Hubby was peeved with me.
I couldn’t answer his question about whether or not our yard waste that was piled by the curb had been picked up.
“You went out to get the paper,” he said. “How could you not notice?”
Not noticing had been easy. The early morning air was fresh. The sky full of sun and frothy clouds. The fushia crepe myrtle blossoms luscious. An egret was looking for breakfast in the pond across the street. A writing assignment was due in two days. There was that choppy section of content in my leadership workshop that needed smoothing out. I needed to rework the overview section of my book proposal. I wanted another cup of coffee. Yard waste wasn’t anywhere near my radar screen.
There was the day when I would have fired off a snarky retort, Come on, yard waste? I have more important things on my mind. But that was before I learned about confirmation bias, the power of curiosity, and the magic of patience and acceptance.
Growing to the point where I could calmly and nondefensively answer, “Sorry, lovey. I wasn’t paying attention,” had taken a long time and lots of work. Too many gumdrops, too.
A few years earlier, I felt defensive a lot and puzzled, too, that people weren’t see events as clearly as I believed I was seeing them. Differences of thought, opinion, and perspective were causing friction in relationships. The final straw came after reconnecting with someone from my past whom I respected. We were exchanging views on current events when he commented that he was surprised that I’d let my mind get small.
Ooh, that stung.
Our best hope for finding invisible flaws in what we can’t see in our own thinking is to enter into different ideas or points of view—ideas that carry different assumptions. Only after we’ve managed to inhabit a different way of thinking will our currently invisible assumptions become visible to us. ~Peter Elbow, professor
That I had let my mind close was something I hadn’t considered. More importantly, I didn’t want to be as closed-minded as I believed those with whom I was debating were. Yet I was. Goodness.
There’s nothing good about being small-minded. Too much judgment, too many expectations, too much rigidity and conflict. Ick. I was seeing only what I looked for. That narrow perspective needed to change, and taking five actions helped me do that.
Nan-in, a Japanese master during the Meiji era (1868-1912), received a university professor who came to inquire about Zen. Nan-in served tea. He poured his visitor’s cup full, and then kept on pouring. The professor watched the overflow until he could no longer restrain himself. “It is overfull. No more will go in!” “Like this cup,” Nan-in said, “you are full of your own opinions and speculations. How can I show you Zen unless you first empty your cup?” ~ Nyogen Senzaki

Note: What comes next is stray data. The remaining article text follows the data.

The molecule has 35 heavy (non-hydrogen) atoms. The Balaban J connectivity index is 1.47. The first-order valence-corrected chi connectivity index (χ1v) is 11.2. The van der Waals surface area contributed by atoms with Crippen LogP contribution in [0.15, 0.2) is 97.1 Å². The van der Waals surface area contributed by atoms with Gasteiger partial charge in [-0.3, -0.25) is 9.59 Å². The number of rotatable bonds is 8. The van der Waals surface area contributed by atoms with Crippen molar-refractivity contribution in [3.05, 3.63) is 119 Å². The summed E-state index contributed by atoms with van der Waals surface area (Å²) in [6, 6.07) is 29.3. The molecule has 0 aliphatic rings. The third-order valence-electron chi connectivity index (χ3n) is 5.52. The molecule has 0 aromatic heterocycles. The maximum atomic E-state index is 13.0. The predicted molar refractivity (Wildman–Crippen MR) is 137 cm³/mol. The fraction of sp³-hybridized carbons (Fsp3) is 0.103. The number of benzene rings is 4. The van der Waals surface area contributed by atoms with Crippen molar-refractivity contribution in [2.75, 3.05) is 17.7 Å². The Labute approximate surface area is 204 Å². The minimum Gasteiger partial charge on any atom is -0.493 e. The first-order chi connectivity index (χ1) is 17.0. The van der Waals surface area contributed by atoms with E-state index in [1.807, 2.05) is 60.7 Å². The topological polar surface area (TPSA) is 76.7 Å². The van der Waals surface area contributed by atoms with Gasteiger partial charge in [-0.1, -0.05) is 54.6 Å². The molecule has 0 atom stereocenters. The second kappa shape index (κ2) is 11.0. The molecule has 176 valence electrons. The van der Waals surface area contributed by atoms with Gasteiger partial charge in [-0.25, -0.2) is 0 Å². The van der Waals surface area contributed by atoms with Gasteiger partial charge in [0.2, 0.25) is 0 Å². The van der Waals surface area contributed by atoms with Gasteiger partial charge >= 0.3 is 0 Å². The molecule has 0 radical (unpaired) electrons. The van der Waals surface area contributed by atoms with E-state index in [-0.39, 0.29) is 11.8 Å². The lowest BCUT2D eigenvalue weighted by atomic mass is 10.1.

5 ways to fuel curiosity, patience, acceptance, and personal growth
Give up on being right. Academia and business reward us for viewing the world through a right versus wrong lens. Let go of that orientation. Let a “my way or the highway” mindset belong only to bullies. Life, love, and leadership are more fun and rewarding when we let go of right/wrong judgments and learn to live with different opinions. Ambiguity exercises our minds and expands our hearts.Ambiguity exercises our minds and expands our hearts. Click To Tweet
Let go of certainty. The opposite isn’t uncertainty. It’s openness, curiosity and a willingness to embrace paradox, rather than choose up sides. The ultimate challenge is to accept ourselves exactly as we are, but never stop trying to learn and grow. ~Tony Schwartz
Pick your battles. Not very issue is worthy of falling on your sword. Learn to gracefully and tactfully push back for constructive reasons on issues that really move the needle.
Be curious and look for the big picture. Don’t ignore all the good apples in the basket because of the single bad one on top. Take Dr. Elbow’s advice and get outside yourself and see from the perspective of someone else. Diversity of thought, opinion, and perspective brings the big picture fully into view. Helps with having humility, too.
Give people the benefit of the doubt. If you believe you can always tell a book by its cover, you’re biased and missing out. Enough said.
Tolerance isn’t enough. Tolerance, i.e., I can live with xx, is a virtue. It’s just not enough, though, in these days in which scientists say the range in degrees of separation is from two to ten people. That’s a lot of connectedness and difference to contend with. I can live with xx is best replaced with xx is OK. Through curiosity, we learn to respect people’s right to believe differently. Lead with love, not judgment.
Sometimes letting things go is an act of far greater power than defending or hanging on. ~Eckhart Tolle
Letting go of certainty brings peace. It begets openness, understanding, and connection, too. Expectations and social constructs become less constraining; conformity more boring. We become free to experience and grow. And be patient when someone expects us to see the yard waste we don’t see.
Image source (before quote): Pixabay